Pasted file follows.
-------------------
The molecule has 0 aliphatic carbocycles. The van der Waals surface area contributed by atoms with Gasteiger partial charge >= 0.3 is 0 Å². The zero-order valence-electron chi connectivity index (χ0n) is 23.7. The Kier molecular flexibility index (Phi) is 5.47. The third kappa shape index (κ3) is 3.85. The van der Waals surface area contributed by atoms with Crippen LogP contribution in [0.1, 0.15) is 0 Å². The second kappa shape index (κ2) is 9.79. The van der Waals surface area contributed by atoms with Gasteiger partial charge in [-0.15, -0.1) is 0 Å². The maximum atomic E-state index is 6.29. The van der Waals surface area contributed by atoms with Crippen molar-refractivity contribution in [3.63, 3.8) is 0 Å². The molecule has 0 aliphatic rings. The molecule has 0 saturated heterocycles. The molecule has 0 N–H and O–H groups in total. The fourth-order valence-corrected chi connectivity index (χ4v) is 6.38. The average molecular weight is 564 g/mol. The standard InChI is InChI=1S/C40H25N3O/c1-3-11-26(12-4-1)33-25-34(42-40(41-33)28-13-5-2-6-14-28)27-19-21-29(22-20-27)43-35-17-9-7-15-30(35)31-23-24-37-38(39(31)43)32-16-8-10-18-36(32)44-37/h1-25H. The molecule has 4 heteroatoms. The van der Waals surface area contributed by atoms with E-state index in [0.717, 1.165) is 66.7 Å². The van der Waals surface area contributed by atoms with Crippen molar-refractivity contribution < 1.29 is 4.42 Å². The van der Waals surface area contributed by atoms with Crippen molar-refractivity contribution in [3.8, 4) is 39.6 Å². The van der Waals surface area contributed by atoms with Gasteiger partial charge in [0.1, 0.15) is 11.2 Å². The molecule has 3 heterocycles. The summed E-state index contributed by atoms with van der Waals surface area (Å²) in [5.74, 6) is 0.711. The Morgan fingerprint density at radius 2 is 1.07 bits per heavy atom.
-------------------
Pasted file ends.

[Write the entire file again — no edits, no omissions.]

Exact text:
The molecule has 0 aliphatic carbocycles. The van der Waals surface area contributed by atoms with Gasteiger partial charge >= 0.3 is 0 Å². The zero-order valence-electron chi connectivity index (χ0n) is 23.7. The Kier molecular flexibility index (Phi) is 5.47. The third kappa shape index (κ3) is 3.85. The van der Waals surface area contributed by atoms with Crippen LogP contribution in [0.1, 0.15) is 0 Å². The second kappa shape index (κ2) is 9.79. The van der Waals surface area contributed by atoms with Gasteiger partial charge in [-0.15, -0.1) is 0 Å². The maximum atomic E-state index is 6.29. The van der Waals surface area contributed by atoms with Crippen molar-refractivity contribution in [3.63, 3.8) is 0 Å². The molecule has 0 aliphatic rings. The molecule has 0 saturated heterocycles. The molecule has 0 N–H and O–H groups in total. The fourth-order valence-corrected chi connectivity index (χ4v) is 6.38. The average molecular weight is 564 g/mol. The standard InChI is InChI=1S/C40H25N3O/c1-3-11-26(12-4-1)33-25-34(42-40(41-33)28-13-5-2-6-14-28)27-19-21-29(22-20-27)43-35-17-9-7-15-30(35)31-23-24-37-38(39(31)43)32-16-8-10-18-36(32)44-37/h1-25H. The molecule has 4 heteroatoms. The van der Waals surface area contributed by atoms with E-state index in [0.717, 1.165) is 66.7 Å². The van der Waals surface area contributed by atoms with Crippen molar-refractivity contribution < 1.29 is 4.42 Å². The van der Waals surface area contributed by atoms with Crippen molar-refractivity contribution in [3.8, 4) is 39.6 Å². The van der Waals surface area contributed by atoms with Gasteiger partial charge in [0.1, 0.15) is 11.2 Å². The molecule has 3 heterocycles. The summed E-state index contributed by atoms with van der Waals surface area (Å²) in [5.74, 6) is 0.711. The Morgan fingerprint density at radius 2 is 1.07 bits per heavy atom.